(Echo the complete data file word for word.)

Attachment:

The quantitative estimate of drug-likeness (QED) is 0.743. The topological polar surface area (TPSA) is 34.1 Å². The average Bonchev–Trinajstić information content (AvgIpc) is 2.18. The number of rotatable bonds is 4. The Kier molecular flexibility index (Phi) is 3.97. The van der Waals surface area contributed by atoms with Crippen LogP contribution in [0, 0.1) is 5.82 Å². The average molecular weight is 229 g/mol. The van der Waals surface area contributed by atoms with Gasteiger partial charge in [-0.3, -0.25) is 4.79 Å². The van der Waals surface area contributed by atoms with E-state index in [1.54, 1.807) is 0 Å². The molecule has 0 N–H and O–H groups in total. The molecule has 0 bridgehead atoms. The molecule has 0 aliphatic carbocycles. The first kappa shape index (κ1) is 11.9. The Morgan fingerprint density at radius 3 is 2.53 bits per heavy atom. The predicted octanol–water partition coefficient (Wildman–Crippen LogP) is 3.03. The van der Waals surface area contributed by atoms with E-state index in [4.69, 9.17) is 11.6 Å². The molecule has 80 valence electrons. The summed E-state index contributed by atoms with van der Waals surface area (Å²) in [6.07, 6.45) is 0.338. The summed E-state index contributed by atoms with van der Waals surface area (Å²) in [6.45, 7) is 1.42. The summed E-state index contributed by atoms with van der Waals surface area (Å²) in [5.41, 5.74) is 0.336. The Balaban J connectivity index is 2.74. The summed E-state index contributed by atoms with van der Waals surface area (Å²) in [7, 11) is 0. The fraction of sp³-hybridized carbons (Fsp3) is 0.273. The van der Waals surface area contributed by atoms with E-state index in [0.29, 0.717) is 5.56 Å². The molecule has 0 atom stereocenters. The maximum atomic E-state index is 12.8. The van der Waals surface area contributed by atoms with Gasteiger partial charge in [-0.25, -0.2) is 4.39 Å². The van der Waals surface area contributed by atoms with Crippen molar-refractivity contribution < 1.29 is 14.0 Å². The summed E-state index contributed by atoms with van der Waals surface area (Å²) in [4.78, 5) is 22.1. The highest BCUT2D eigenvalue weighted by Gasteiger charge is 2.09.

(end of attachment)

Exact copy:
The quantitative estimate of drug-likeness (QED) is 0.743. The topological polar surface area (TPSA) is 34.1 Å². The average Bonchev–Trinajstić information content (AvgIpc) is 2.18. The number of rotatable bonds is 4. The Kier molecular flexibility index (Phi) is 3.97. The van der Waals surface area contributed by atoms with Crippen LogP contribution in [0, 0.1) is 5.82 Å². The average molecular weight is 229 g/mol. The van der Waals surface area contributed by atoms with Gasteiger partial charge in [-0.3, -0.25) is 4.79 Å². The van der Waals surface area contributed by atoms with E-state index in [1.54, 1.807) is 0 Å². The molecule has 0 N–H and O–H groups in total. The molecule has 0 bridgehead atoms. The molecule has 0 aliphatic carbocycles. The first kappa shape index (κ1) is 11.9. The Morgan fingerprint density at radius 3 is 2.53 bits per heavy atom. The predicted octanol–water partition coefficient (Wildman–Crippen LogP) is 3.03. The van der Waals surface area contributed by atoms with E-state index in [4.69, 9.17) is 11.6 Å². The molecule has 80 valence electrons. The summed E-state index contributed by atoms with van der Waals surface area (Å²) in [6.07, 6.45) is 0.338. The summed E-state index contributed by atoms with van der Waals surface area (Å²) in [6.45, 7) is 1.42. The summed E-state index contributed by atoms with van der Waals surface area (Å²) in [5.41, 5.74) is 0.336. The Balaban J connectivity index is 2.74. The summed E-state index contributed by atoms with van der Waals surface area (Å²) in [7, 11) is 0. The fraction of sp³-hybridized carbons (Fsp3) is 0.273. The van der Waals surface area contributed by atoms with E-state index in [0.29, 0.717) is 5.56 Å². The molecule has 0 atom stereocenters. The maximum atomic E-state index is 12.8. The van der Waals surface area contributed by atoms with Gasteiger partial charge in [-0.25, -0.2) is 4.39 Å². The van der Waals surface area contributed by atoms with Crippen molar-refractivity contribution < 1.29 is 14.0 Å². The summed E-state index contributed by atoms with van der Waals surface area (Å²) in [4.78, 5) is 22.1. The highest BCUT2D eigenvalue weighted by Gasteiger charge is 2.09.